Moreover, a general allegation of privilege is insufficient to meet the proponent’s burden of establishing the privilege. The privilege holder must provide “sufficient facts by way of detailed affidavits or other evidence to enable the court to determine whether the privilege exists.” S.E.C. v. Microtune, Inc., 258 F.R.D. 310, 315 (N.D. Tex. 2009). Ultimately, Defendant has not adequately proven the existence of the attorney client privilege. As of this Order, Defendant has failed to respond to the Motion to Compel or otherwise attempt to support his claimed privilege. See Forever Green Athletic Fields, Inc. v. Babcock Law Firm, LLC, No. 11-633, 2014 WL 29451, at *17 (M.D. La. Jan. 3, 2014) (finding a waiver of privilege where, among other things, the non-movant “failed to respond to the Motion to Compel or otherwise attempt to support his claimed privilege.”); Nationwide Mut. Fire Ins. Co. v. Smith, 174 F.R.D. 250, 251 n.1 (D. Conn. 1997) (where plaintiff raised attorney-client privilege at deposition, but did not raise privilege in opposing motion to compel, court found plaintiff’s “silence on this issue to be a waiver of any objection based on the privilege”); Moloney v. U.S., 204 F.R.D. 16, 21 (D. Mass. 2001) (“At the deposition . . ., the defense attorney claimed the attorney/client [privilege] to block testimony. In the face of the motion to compel, no effort has been made to justify these assertions” and “any protection potentially afforded by them is foreclosed.”).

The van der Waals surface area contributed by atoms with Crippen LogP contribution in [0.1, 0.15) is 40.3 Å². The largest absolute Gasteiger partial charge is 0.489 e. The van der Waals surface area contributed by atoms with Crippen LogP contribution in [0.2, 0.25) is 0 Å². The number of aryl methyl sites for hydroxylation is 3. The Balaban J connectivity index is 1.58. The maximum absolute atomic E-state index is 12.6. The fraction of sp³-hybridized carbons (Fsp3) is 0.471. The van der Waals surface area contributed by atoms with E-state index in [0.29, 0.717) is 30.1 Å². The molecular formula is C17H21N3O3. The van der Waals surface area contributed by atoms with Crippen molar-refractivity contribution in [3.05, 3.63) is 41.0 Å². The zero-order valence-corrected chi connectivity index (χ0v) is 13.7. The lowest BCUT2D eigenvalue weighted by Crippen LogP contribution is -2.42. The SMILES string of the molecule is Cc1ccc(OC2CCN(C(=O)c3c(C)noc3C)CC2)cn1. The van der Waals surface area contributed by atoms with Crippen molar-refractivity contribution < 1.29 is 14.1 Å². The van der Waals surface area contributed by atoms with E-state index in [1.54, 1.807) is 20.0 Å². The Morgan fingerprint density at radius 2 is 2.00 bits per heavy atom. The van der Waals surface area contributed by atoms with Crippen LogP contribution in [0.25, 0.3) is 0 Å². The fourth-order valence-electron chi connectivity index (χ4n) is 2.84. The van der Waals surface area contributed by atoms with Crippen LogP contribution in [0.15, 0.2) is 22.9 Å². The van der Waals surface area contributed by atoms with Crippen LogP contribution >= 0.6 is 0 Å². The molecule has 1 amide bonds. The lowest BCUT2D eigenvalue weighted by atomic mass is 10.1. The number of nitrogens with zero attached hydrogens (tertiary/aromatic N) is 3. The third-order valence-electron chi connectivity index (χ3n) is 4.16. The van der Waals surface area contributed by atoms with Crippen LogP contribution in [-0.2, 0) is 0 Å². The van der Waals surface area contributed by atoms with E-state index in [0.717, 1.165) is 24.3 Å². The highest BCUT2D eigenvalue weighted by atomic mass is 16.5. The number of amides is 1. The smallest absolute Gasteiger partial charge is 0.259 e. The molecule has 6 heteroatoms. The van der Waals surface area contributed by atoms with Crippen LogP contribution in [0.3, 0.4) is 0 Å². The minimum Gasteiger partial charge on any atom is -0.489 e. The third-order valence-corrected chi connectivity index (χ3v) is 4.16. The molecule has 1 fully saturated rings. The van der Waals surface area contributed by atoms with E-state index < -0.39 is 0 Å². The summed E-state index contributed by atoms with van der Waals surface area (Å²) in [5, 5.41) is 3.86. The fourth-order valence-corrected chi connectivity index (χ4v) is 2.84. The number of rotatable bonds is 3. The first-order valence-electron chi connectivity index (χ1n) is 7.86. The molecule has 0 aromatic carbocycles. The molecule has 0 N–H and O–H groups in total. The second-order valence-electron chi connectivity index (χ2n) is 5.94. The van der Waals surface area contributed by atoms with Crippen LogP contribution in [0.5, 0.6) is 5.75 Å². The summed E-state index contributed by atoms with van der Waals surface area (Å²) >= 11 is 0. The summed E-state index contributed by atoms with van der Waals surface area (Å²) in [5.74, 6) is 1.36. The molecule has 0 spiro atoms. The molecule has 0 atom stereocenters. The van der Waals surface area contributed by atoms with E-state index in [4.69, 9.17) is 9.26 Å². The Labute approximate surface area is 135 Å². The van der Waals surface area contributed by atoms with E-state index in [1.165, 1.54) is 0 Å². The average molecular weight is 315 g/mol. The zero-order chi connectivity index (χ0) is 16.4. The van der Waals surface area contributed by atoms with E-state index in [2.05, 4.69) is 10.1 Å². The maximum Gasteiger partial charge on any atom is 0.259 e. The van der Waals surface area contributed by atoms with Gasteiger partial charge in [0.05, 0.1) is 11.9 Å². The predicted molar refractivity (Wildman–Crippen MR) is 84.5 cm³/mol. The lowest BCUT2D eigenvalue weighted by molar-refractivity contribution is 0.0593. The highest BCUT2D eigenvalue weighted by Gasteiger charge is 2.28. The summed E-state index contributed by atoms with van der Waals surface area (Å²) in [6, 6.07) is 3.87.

Finally, it appears the questions are reasonably calculated to elicit testimony that is either relevant or likely to lead to relevant evidence of any conduct by Defendant as it relates to Ms. Smith’s motivations for seeking the protective order. In his Motion to Compel, Plaintiff suggests that the news article about the unsolved murder of Plaintiff’s late wife, which quotes statements made by Defendant, prompted Ms. Smith to first contact Defendant and eventually pursue a protective order. Plaintiff claims the article was defamatory and that Ms. Smith’s protective order is one of the many harms resulting from that article, for which Plaintiff is owed compensation. The Court finds Plaintiff’s representations sufficient to show that the intended discovery falls within the scope of Rule 26(b).

IV. CONCLUSION

For the reasons discussed above, IT IS ORDERED that Plaintiff’s Motion to Compel is GRANTED. Defendant has failed to meet his burden in proving any of the deposition testimony at issue is protected by the attorney-client privilege. Defendant must sufficiently respond to deposition questions concerning his communications with Ms. Craft that relate to Ms. Smith seeking a protective order against Plaintiff.